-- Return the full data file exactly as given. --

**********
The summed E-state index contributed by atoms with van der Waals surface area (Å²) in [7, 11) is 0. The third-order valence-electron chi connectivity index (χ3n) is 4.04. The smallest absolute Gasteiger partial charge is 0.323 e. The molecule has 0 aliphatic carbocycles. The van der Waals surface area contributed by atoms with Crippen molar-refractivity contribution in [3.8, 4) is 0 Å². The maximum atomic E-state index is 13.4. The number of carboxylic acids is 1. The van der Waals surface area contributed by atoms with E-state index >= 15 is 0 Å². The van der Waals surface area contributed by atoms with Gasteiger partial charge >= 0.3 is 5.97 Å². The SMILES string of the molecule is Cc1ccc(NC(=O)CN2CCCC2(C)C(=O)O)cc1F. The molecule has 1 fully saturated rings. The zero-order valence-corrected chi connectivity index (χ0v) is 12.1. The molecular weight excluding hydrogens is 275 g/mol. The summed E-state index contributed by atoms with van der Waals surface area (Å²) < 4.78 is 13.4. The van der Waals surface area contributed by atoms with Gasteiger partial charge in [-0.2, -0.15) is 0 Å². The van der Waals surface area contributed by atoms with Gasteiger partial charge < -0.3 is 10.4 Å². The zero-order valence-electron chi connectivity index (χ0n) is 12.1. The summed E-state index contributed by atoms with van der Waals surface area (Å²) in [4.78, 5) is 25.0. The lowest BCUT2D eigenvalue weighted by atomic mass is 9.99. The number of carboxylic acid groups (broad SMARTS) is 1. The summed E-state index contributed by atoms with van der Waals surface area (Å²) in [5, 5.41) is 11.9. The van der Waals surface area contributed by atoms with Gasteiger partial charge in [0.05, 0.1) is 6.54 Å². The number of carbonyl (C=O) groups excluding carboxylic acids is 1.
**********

The summed E-state index contributed by atoms with van der Waals surface area (Å²) in [7, 11) is 0. The third-order valence-electron chi connectivity index (χ3n) is 4.04. The smallest absolute Gasteiger partial charge is 0.323 e. The molecule has 0 aliphatic carbocycles. The van der Waals surface area contributed by atoms with Crippen molar-refractivity contribution in [3.8, 4) is 0 Å². The maximum atomic E-state index is 13.4. The number of carboxylic acids is 1. The van der Waals surface area contributed by atoms with E-state index >= 15 is 0 Å². The van der Waals surface area contributed by atoms with Gasteiger partial charge >= 0.3 is 5.97 Å². The SMILES string of the molecule is Cc1ccc(NC(=O)CN2CCCC2(C)C(=O)O)cc1F. The molecule has 1 fully saturated rings. The zero-order valence-corrected chi connectivity index (χ0v) is 12.1. The molecular weight excluding hydrogens is 275 g/mol. The summed E-state index contributed by atoms with van der Waals surface area (Å²) < 4.78 is 13.4. The van der Waals surface area contributed by atoms with Gasteiger partial charge in [-0.2, -0.15) is 0 Å². The van der Waals surface area contributed by atoms with Gasteiger partial charge < -0.3 is 10.4 Å². The zero-order valence-electron chi connectivity index (χ0n) is 12.1. The summed E-state index contributed by atoms with van der Waals surface area (Å²) in [4.78, 5) is 25.0. The lowest BCUT2D eigenvalue weighted by atomic mass is 9.99. The number of carboxylic acid groups (broad SMARTS) is 1. The summed E-state index contributed by atoms with van der Waals surface area (Å²) in [5, 5.41) is 11.9. The van der Waals surface area contributed by atoms with Gasteiger partial charge in [0.05, 0.1) is 6.54 Å². The number of carbonyl (C=O) groups excluding carboxylic acids is 1.